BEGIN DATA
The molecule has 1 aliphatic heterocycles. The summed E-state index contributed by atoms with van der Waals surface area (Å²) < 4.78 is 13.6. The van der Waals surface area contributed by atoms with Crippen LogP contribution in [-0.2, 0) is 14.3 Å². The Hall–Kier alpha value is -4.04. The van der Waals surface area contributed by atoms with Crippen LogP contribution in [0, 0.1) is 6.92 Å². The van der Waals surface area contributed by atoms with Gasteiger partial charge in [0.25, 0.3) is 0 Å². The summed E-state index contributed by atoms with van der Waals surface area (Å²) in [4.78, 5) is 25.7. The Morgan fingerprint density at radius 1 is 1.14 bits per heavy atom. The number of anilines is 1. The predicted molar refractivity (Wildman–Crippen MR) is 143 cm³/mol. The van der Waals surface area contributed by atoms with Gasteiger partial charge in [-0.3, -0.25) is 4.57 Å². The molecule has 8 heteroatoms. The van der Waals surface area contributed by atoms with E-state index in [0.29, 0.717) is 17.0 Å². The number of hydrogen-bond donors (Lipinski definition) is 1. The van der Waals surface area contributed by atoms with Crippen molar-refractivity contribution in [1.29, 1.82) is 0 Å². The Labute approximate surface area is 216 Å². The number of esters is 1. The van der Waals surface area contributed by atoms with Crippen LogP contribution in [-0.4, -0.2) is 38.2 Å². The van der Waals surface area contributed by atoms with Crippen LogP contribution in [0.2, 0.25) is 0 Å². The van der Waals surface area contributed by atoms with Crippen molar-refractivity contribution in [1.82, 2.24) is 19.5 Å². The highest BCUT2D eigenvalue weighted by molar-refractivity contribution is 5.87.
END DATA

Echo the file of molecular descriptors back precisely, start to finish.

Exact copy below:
The molecule has 1 aliphatic heterocycles. The summed E-state index contributed by atoms with van der Waals surface area (Å²) < 4.78 is 13.6. The van der Waals surface area contributed by atoms with Crippen LogP contribution in [-0.2, 0) is 14.3 Å². The Hall–Kier alpha value is -4.04. The van der Waals surface area contributed by atoms with Crippen LogP contribution in [0, 0.1) is 6.92 Å². The van der Waals surface area contributed by atoms with Gasteiger partial charge in [0.25, 0.3) is 0 Å². The summed E-state index contributed by atoms with van der Waals surface area (Å²) in [4.78, 5) is 25.7. The Morgan fingerprint density at radius 1 is 1.14 bits per heavy atom. The number of anilines is 1. The predicted molar refractivity (Wildman–Crippen MR) is 143 cm³/mol. The van der Waals surface area contributed by atoms with Gasteiger partial charge in [-0.3, -0.25) is 4.57 Å². The molecule has 8 heteroatoms. The van der Waals surface area contributed by atoms with E-state index in [0.29, 0.717) is 17.0 Å². The number of hydrogen-bond donors (Lipinski definition) is 1. The van der Waals surface area contributed by atoms with Crippen molar-refractivity contribution in [1.29, 1.82) is 0 Å². The Labute approximate surface area is 216 Å². The number of esters is 1. The van der Waals surface area contributed by atoms with Crippen LogP contribution in [-0.4, -0.2) is 38.2 Å². The van der Waals surface area contributed by atoms with Crippen LogP contribution in [0.2, 0.25) is 0 Å². The van der Waals surface area contributed by atoms with Crippen molar-refractivity contribution in [1.82, 2.24) is 19.5 Å². The highest BCUT2D eigenvalue weighted by molar-refractivity contribution is 5.87.